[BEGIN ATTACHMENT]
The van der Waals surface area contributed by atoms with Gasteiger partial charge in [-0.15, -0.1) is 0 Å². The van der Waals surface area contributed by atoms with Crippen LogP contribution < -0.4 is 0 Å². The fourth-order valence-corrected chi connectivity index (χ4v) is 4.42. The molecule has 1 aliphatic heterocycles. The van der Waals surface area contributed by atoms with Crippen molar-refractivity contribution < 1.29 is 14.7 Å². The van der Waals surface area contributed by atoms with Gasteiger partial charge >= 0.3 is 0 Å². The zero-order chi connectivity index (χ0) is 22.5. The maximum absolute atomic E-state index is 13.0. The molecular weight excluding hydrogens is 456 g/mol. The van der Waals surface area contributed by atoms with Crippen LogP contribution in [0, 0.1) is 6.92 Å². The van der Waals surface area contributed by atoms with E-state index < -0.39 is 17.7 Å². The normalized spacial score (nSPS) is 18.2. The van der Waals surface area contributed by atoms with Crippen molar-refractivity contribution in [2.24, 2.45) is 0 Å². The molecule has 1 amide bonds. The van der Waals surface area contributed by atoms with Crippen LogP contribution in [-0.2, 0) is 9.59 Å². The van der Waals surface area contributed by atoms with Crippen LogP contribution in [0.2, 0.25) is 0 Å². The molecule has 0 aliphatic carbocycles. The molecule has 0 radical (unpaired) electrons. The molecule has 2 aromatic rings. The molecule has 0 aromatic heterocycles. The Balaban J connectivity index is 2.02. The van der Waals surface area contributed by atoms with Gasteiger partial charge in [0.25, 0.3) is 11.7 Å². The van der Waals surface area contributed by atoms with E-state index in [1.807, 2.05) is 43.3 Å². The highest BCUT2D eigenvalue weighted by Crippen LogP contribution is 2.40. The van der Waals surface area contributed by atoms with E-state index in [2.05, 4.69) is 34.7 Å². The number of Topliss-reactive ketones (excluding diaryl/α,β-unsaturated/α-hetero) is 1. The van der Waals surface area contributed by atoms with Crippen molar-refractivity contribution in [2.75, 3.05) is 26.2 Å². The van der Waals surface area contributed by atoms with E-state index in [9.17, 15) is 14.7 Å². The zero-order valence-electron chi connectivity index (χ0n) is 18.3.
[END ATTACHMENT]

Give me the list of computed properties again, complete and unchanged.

The van der Waals surface area contributed by atoms with Gasteiger partial charge in [-0.15, -0.1) is 0 Å². The van der Waals surface area contributed by atoms with Crippen LogP contribution < -0.4 is 0 Å². The fourth-order valence-corrected chi connectivity index (χ4v) is 4.42. The molecule has 1 aliphatic heterocycles. The van der Waals surface area contributed by atoms with Crippen molar-refractivity contribution < 1.29 is 14.7 Å². The van der Waals surface area contributed by atoms with Gasteiger partial charge >= 0.3 is 0 Å². The zero-order chi connectivity index (χ0) is 22.5. The maximum absolute atomic E-state index is 13.0. The molecular weight excluding hydrogens is 456 g/mol. The van der Waals surface area contributed by atoms with Crippen LogP contribution in [0, 0.1) is 6.92 Å². The van der Waals surface area contributed by atoms with E-state index < -0.39 is 17.7 Å². The normalized spacial score (nSPS) is 18.2. The van der Waals surface area contributed by atoms with Crippen molar-refractivity contribution in [2.24, 2.45) is 0 Å². The molecule has 1 amide bonds. The van der Waals surface area contributed by atoms with Crippen LogP contribution in [-0.2, 0) is 9.59 Å². The van der Waals surface area contributed by atoms with Crippen LogP contribution in [0.2, 0.25) is 0 Å². The molecule has 0 aliphatic carbocycles. The molecule has 0 radical (unpaired) electrons. The molecule has 2 aromatic rings. The molecule has 0 aromatic heterocycles. The Balaban J connectivity index is 2.02. The van der Waals surface area contributed by atoms with Gasteiger partial charge in [0.25, 0.3) is 11.7 Å². The van der Waals surface area contributed by atoms with E-state index in [1.807, 2.05) is 43.3 Å². The highest BCUT2D eigenvalue weighted by Crippen LogP contribution is 2.40. The van der Waals surface area contributed by atoms with E-state index in [2.05, 4.69) is 34.7 Å². The number of Topliss-reactive ketones (excluding diaryl/α,β-unsaturated/α-hetero) is 1. The van der Waals surface area contributed by atoms with Crippen molar-refractivity contribution in [2.75, 3.05) is 26.2 Å². The van der Waals surface area contributed by atoms with E-state index in [9.17, 15) is 14.7 Å². The zero-order valence-electron chi connectivity index (χ0n) is 18.3.